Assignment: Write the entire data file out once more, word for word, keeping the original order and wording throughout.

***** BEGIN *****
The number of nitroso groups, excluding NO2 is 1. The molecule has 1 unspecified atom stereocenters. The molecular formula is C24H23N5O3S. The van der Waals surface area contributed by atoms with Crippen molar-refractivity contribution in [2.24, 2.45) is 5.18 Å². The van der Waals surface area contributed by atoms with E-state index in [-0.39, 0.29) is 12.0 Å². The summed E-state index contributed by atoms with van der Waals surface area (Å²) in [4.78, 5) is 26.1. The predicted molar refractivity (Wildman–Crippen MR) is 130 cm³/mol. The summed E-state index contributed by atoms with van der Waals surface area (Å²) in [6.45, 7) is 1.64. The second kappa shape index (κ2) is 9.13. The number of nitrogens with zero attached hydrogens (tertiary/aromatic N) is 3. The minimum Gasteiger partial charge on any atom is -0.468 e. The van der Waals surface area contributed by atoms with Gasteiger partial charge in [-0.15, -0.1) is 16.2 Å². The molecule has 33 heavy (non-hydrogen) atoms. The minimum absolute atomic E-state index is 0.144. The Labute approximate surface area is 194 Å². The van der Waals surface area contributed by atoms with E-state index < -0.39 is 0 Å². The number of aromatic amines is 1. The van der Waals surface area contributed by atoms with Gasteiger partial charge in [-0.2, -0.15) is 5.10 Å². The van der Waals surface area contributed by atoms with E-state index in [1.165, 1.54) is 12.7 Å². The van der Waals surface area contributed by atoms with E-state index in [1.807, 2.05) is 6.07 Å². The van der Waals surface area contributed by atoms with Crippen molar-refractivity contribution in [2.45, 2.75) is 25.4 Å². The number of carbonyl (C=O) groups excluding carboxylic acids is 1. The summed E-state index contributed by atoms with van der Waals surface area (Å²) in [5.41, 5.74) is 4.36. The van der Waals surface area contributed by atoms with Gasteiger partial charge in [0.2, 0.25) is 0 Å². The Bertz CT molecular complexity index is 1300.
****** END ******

The number of nitroso groups, excluding NO2 is 1. The molecule has 1 unspecified atom stereocenters. The molecular formula is C24H23N5O3S. The van der Waals surface area contributed by atoms with Crippen molar-refractivity contribution in [2.24, 2.45) is 5.18 Å². The van der Waals surface area contributed by atoms with E-state index in [-0.39, 0.29) is 12.0 Å². The summed E-state index contributed by atoms with van der Waals surface area (Å²) in [4.78, 5) is 26.1. The predicted molar refractivity (Wildman–Crippen MR) is 130 cm³/mol. The summed E-state index contributed by atoms with van der Waals surface area (Å²) in [6.45, 7) is 1.64. The second kappa shape index (κ2) is 9.13. The number of nitrogens with zero attached hydrogens (tertiary/aromatic N) is 3. The minimum Gasteiger partial charge on any atom is -0.468 e. The van der Waals surface area contributed by atoms with Gasteiger partial charge in [-0.15, -0.1) is 16.2 Å². The molecule has 33 heavy (non-hydrogen) atoms. The minimum absolute atomic E-state index is 0.144. The Labute approximate surface area is 194 Å². The van der Waals surface area contributed by atoms with E-state index < -0.39 is 0 Å². The number of aromatic amines is 1. The van der Waals surface area contributed by atoms with Gasteiger partial charge in [-0.2, -0.15) is 5.10 Å². The van der Waals surface area contributed by atoms with E-state index in [1.165, 1.54) is 12.7 Å². The van der Waals surface area contributed by atoms with E-state index in [1.807, 2.05) is 6.07 Å². The van der Waals surface area contributed by atoms with Crippen molar-refractivity contribution in [2.45, 2.75) is 25.4 Å². The number of carbonyl (C=O) groups excluding carboxylic acids is 1. The summed E-state index contributed by atoms with van der Waals surface area (Å²) in [5.41, 5.74) is 4.36. The van der Waals surface area contributed by atoms with Gasteiger partial charge in [0.2, 0.25) is 0 Å². The Bertz CT molecular complexity index is 1300.